However, when he realises that he has acted wrongly, feelings of regret and remorse occur. He is seen to intrude on almost all the other characters of the novel, as well as on society in general. From the beginning of the novel right to the end we are presented with a character full of twists and clashing ideals — the worker who wants to become a respected citizen, indifferent to the pain he causes to his family when drunk; the quick-tempered rogue, whose anger quickly turns to remorse at various points in the novel; the lonely isolated man who truly loves the daughter that never was his at the end of the novel.
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The first and foremost character Henchard can be seen to intrude on is Susan, his once lost and then regained wife. This makes a great impression on the reader. By letting Henchard appear phlegmatic, Hardy manages to point the reader to the fact that Henchard, although he should be caring for his family by trying to find work as quickly as he can really only cares for himself. But not only does Henchard intrude on Susan, he also intrudes on the town of Casterbridge.
The Mayor of Casterbridge
This initial impression is underlined by the next two paragraphs, in which Hardy again describes the quaintness of Casterbridge, as opposed to the openness of the surrounding landscape. The reader immediately sees the approaching women as intruding on the closeness of the town — we assume that this feeling was also associated with Henchard when he first entered the town, although no narrative of his first dealings with Casterbridge, and Casterbridge society, is given.
These examples help to demonstrate the fact that Henchard, although most the powerful man in Casterbridge, has qualities in him that are better kept under lock and key — for the best of him, his relationships with other characters especially Susan and Farfrae, but also Elizabeth-Jane , and his social status. This mixture of natural and unnatural character traits further serves to alienate Henchard from his fellow townsmen.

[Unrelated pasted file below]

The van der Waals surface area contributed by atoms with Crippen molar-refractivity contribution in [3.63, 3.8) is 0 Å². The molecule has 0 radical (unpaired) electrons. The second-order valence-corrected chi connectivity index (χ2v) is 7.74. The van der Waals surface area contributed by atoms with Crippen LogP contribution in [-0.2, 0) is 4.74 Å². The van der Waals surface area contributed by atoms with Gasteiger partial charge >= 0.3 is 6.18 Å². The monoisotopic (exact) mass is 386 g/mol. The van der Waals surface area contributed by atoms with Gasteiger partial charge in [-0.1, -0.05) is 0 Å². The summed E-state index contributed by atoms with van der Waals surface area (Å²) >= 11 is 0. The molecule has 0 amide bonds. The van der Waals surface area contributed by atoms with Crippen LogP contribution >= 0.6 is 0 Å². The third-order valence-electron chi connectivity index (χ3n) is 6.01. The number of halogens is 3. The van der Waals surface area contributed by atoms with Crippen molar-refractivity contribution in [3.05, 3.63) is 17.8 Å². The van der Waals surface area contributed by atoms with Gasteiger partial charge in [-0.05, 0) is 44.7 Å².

Henchard believes him and thus loses money and prestige, which results in his having to pronounce his bankruptcy and to leave Casterbridge as a broken man. In opposition to Henchard, Donald Farfrae, the charming, romantic stranger, is introduced in chapter 6. He is shown to be generous, attractive, soft-spoken, patriotic, and a fine ballad singer.
He is also ambitious, clever, a whiz at mechanical inventions and, as we soon learn, a superb businessman.
Farfrae is marked as an outsider from his first appearance in the novel. Even Elizabeth-Jane is at once attracted to him.
The Mayor of Casterbridge
The young Scotsman serves as a foil for Henchard. Whereas will and intuition determine the course of Henchard's life, Farfrae is a man of intellect. He brings to Casterbridge a method for salvaging damaged grain, a system for reorganising and revolutionising the mayor's business, and a blend of curiosity and ambition that enables him to take interest in, and advantage of, the agricultural advancements of the day such as the horse-drill.
Although Henchard soon comes to view Farfrae as his adversary, the Scotchman's victories are won more in the name of progress than of personal satisfaction. His primary motive in taking over Casterbridge's grain trade is to make it more prosperous and usher the village into the advancing agricultural economy of the later nineteenth century, rather than to dishonour Henchard.
This was enough to set Elizabeth thinking, and in thinking she seized hold of the idea, at one feminine bound, that the caged bird had been brought by Henchard for her as a wedding gift and token of repentance.
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He had not expressed to her any regrets or excuses for what he had done in the past; but it was a part of his nature to extenuate nothing, and live on as one of his own worst accusers. She went out, looked at the cage, buried the starved little singer, and from that hour her heart softened towards the self-alienated man. When her husband came in she told him her solution of the bird-cage mystery; and begged Donald to help her in finding out, as soon as possible, whither Henchard had banished himself, that she might make her peace with him; try to do something to render his life less that of an outcast, and more tolerable to him.
Although Farfrae had never so passionately liked Henchard as Henchard had liked him, he had, on the other hand, never so passionately hated in the same direction as his former friend had done, and he was therefore not the least indisposed to assist Elizabeth-Jane in her laudable plan.
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But it was by no means easy to set about discovering Henchard. He had apparently sunk into the earth on leaving Mr. Farfrae's door. Elizabeth-Jane remembered what he had once attempted; and trembled.